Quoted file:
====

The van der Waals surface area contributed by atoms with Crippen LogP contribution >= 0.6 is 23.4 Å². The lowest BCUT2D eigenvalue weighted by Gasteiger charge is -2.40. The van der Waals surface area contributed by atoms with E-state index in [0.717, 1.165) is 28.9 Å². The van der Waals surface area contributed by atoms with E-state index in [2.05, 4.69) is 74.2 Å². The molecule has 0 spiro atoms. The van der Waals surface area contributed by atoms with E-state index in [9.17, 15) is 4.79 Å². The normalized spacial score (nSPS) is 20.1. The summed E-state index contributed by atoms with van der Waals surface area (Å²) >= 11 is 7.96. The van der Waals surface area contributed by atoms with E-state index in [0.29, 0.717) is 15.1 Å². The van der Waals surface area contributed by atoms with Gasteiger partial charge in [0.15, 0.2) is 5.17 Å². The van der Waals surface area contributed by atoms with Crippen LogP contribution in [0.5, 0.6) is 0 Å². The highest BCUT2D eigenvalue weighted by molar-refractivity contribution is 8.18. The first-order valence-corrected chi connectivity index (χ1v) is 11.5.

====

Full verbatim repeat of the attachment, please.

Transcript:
The van der Waals surface area contributed by atoms with Crippen LogP contribution >= 0.6 is 23.4 Å². The lowest BCUT2D eigenvalue weighted by Gasteiger charge is -2.40. The van der Waals surface area contributed by atoms with E-state index in [0.717, 1.165) is 28.9 Å². The van der Waals surface area contributed by atoms with E-state index in [2.05, 4.69) is 74.2 Å². The molecule has 0 spiro atoms. The van der Waals surface area contributed by atoms with E-state index in [9.17, 15) is 4.79 Å². The normalized spacial score (nSPS) is 20.1. The summed E-state index contributed by atoms with van der Waals surface area (Å²) >= 11 is 7.96. The van der Waals surface area contributed by atoms with E-state index in [0.29, 0.717) is 15.1 Å². The van der Waals surface area contributed by atoms with Gasteiger partial charge in [0.15, 0.2) is 5.17 Å². The van der Waals surface area contributed by atoms with Crippen LogP contribution in [0.5, 0.6) is 0 Å². The highest BCUT2D eigenvalue weighted by molar-refractivity contribution is 8.18. The first-order valence-corrected chi connectivity index (χ1v) is 11.5.